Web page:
In the latest edition of " De cara al mundo" we had the participation of Borja de Arístegui, professor of International Relations and collaborator of Atalayar, who spoke to us about the crisis in food production on the planet.
He has recently debuted in Atalayar with an article entitled "Hunger and crisis", how bad are things?
The forecasts are very negative, all the numbers suggest that this year's harvest will be very poor and that the recent price increases are just the beginning. We must bear in mind that the food price calculations that are being made today are based on the data from last year's harvest. Due to the war, the rise in fertiliser prices and some political decisions by some of the leaders of the global powers, it seems that we are approaching a very dark horizon in the sense of a food crisis.
You are talking about a full-blown geopolitical storm...
That's right, not only are we facing the consequences of Putin's war in Ukraine, but we also have to take into account that this is compounded by a notable economic crisis, inflation that has not been caused by the war itself, but aggravated, and also a financial crisis at least in China that is more serious than that of 2008.
Can we think, as you say, of a change of paradigm at the global level, things will no longer be as they were before?
It seems to me that this is quite clear, given Putin's attempts to try to adapt the international order to his own preferences. A new international order in which they are not entirely comfortable and what we are seeing is a retreat from the liberal order, the different crises that we are going to experience are going to erode that order even further. The problem is that it will not only be the negative consequences of the geopolitical landscape, but it will be felt by all of us and particularly in those countries that are most vulnerable and are still trying to get ahead.
What we still need to do is to analyse food production capacities. As always, it is the poorest who will suffer the most, but we Europeans will also have to reflect on the delocalisation and deindustrialisation of all kinds of sectors, including the food sector. We are now seeing the Russian invasion of Ukraine leaving us without grain and cereals and a global food crisis.
Perhaps what we are experiencing is a reversal of globalisation, we are not talking about a total shortage, but a decriminalisation of supply chains in all kinds of industrial and agri-food products that are going to take place in the coming months. We have had a series of agricultural policies, especially in the developed world, which have worsened this crisis, and many readers will know that in Spain we have a much greater food production capacity than is currently the case. This is the case in other countries such as France, Bulgaria, Romania, Poland or Canada, but, for example, the latest decision of the Canadian Prime Minister to cut the use of nitrogen-based fertilisers by 30% as part of the fight against climate change will only aggravate this food crisis. Keep in mind that the lower the food supply, the higher the food prices and the more people will suffer as a result. The problem is that we have reached a total global population of 8 billion people and to feed all those people you need that fertiliser use that some governments are trying to cut back on, if we don't use that fertiliser a lot of the land that is in cultivation today will not be able to grow crops because that land will not be able to grow crops without the use of that fertiliser. As a result, it will further aggravate the crisis and reduce the food supply.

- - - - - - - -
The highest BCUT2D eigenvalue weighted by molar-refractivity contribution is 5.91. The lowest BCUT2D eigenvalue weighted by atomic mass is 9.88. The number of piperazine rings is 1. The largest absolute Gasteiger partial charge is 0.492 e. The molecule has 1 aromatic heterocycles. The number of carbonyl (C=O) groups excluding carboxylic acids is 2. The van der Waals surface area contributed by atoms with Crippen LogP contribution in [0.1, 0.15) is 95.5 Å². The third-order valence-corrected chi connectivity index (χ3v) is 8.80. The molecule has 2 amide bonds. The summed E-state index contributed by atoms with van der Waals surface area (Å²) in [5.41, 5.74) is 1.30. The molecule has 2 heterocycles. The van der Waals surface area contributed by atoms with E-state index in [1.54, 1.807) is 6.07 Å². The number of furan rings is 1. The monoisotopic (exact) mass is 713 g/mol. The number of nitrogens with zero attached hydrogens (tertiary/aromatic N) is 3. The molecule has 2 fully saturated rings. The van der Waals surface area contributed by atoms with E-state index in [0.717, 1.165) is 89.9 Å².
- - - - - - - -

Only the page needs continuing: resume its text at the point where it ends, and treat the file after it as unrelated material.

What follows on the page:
China seems to be in a better position here...
It can be said that China has done its homework, it has considerable food reserves, 70% of rice reserves, 70% of wheat reserves and 70% of global maize reserves. According to some geo-political commentators, it seems that many of these food reserves have been spoiled, which is leading Xi Jinping's government to panic, and that is why they are entering the markets to buy food left and right. China seems to be experiencing problems, not only on a food basis, but could also be on the verge of suffering one of the worst financial crises in living memory.
Finally, you propose that countries such as Spain, France, Bulgaria, Romania and Canada should start growing crops. Do we need to start thinking that we need to start planting again in leaps and bounds?
That's right, in a scenario of food crisis, I think it would be unforgivable if countries that do have the capacity to increase their production did not do so, and that is the case of our country. There are countries such as Spain, France, Bulgaria, Romania and Canada that could increase their production and help out at one of the most complicated times.